Inheritance Tax Changes for Supported Farmers Explained

My father wants to transfer the farm to me. I have been a home farmer with my dad since I left college. His health is precarious and we as a family are concerned that he will need to be treated in a nursing home for the foreseeable future and are obviously concerned about the cost. I’ve heard that there have been changes in the Fair Deals Scheme, but I’m not sure if we as a family are eligible to take advantage of the positive changes. Can you explain if they would be applicable to our situation and what should we do?

Dear reader,

Under the Nursing Home Support Scheme Act 2009 (the scheme is known to many as the Fair Deal scheme), farm assets that have been transferred within five years of the filing of the application for State aid or ancillary state aid will be taken into consideration for the purposes of calculating the applicant’s means.

An eligible applicant must provide 80% of assessed income and 7.5% of assessed assets each year. Payments are capped at three years.

This means that, with regard to the main private residence, the maximum contribution that may apply is 7.5% of the value of the residence for the first three years of custody.

This means that the farm is included in the valuation of assets unless it was transferred to you by your father more than five years ago.

However, there has been a new change in the Fair Deal Scheme with respect to farms and indeed all businesses introduced on October 20, 2021, whereby the three-year cap also applies to these assets if certain conditions are met. fulfilled.

The conditions are:

  • You must apply for the appointment of your farm successor who must operate the farm for at least six years. The successor must be at least 18 years old and be a child, nephew, niece, grandchild, brother, half-brother, uncle, aunt, son or daughter-in-law or parent or step-parent. A successor cannot be appointed until the applicant (the person in need of care) is taken care of. A request must be submitted as soon as possible so that the six-year period can begin to run.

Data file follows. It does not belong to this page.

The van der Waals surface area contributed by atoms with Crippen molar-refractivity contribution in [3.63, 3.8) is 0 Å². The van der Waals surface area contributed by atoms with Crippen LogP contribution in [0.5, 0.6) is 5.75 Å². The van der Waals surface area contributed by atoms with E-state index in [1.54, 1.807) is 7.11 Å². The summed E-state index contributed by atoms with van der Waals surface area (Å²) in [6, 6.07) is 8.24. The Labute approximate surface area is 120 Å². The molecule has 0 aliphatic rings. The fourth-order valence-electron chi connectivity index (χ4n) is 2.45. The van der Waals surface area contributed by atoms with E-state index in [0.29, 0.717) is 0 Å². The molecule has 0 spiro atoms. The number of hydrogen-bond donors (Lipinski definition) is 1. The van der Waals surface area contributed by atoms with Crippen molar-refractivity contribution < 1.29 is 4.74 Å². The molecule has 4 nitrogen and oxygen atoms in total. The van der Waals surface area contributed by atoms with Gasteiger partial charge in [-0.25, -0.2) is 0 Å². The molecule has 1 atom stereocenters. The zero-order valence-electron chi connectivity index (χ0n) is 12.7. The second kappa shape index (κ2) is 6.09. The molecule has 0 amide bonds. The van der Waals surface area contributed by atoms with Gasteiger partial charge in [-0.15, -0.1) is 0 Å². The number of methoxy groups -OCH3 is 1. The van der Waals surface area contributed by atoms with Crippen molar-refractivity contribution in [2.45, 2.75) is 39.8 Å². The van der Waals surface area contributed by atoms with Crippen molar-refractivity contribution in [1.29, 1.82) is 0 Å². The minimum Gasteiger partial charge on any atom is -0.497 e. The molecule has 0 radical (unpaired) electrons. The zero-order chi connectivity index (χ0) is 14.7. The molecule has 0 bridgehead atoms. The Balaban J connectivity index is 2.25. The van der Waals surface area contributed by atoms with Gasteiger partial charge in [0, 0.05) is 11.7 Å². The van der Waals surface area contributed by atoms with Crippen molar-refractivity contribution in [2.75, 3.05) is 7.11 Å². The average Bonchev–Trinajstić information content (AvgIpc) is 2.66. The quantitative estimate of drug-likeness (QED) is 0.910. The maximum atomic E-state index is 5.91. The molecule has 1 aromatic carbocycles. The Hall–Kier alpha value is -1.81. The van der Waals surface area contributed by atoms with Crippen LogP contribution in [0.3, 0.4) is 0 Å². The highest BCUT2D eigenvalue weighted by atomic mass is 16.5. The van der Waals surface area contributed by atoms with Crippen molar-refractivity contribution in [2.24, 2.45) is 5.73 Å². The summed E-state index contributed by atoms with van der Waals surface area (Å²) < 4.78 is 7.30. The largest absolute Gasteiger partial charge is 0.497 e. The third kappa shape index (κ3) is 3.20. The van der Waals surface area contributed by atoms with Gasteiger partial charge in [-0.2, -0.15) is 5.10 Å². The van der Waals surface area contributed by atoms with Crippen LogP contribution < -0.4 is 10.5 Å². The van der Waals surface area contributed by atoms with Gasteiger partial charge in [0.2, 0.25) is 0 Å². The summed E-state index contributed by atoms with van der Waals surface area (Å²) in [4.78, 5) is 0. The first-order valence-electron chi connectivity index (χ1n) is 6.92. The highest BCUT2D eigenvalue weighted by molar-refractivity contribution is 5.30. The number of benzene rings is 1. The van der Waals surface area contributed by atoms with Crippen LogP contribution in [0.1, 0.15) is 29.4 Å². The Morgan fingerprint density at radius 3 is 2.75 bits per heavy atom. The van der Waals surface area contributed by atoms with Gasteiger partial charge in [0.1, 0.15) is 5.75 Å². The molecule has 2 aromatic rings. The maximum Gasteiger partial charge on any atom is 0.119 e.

• Your farm must be operated by you, your partner or your proposed family successor for at least three of the past five years. A legal charge must be placed on your title to your farm.

You must apply to the HSE if you want the operation to be capped at the three-year period. The HSE can review your application and verify that you meet the conditions during the six-year period.

You must prove that the farm was actively operated by you or your farming successor. You will need to produce proof of the DAFM, such as a herd number registered with herd owner status for each year since the family successor was appointed or a sheep herd number.

Other evidence may include proof that you produce and deliver milk to a registered milk buyer and certified farm accounts and documentation of hay and silage sales. You need to make sure you keep records for each year.

This is a welcome development after years of lobbying by the IFA and other organizations. Farmers who are currently in nursing homes before the new law goes into effect can still apply to cap the farm at three years and must apply by April 20, 2022, and must do so as soon as possible.

  • Karen Walsh, originally from an agricultural background, is a lawyer at Walsh & Partners, Solicitors, 17, South Mall, Cork (021-4270200), and author of Farming and the Law. Walsh & Partners also specializes in personal injury claims, transfer of ownership, probate and family law.

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While every precaution is taken to ensure the accuracy of the information in this article, Attorney Karen Walsh accepts no responsibility for any errors or omissions, and you should seek legal advice regarding your particular situation. as soon as possible.

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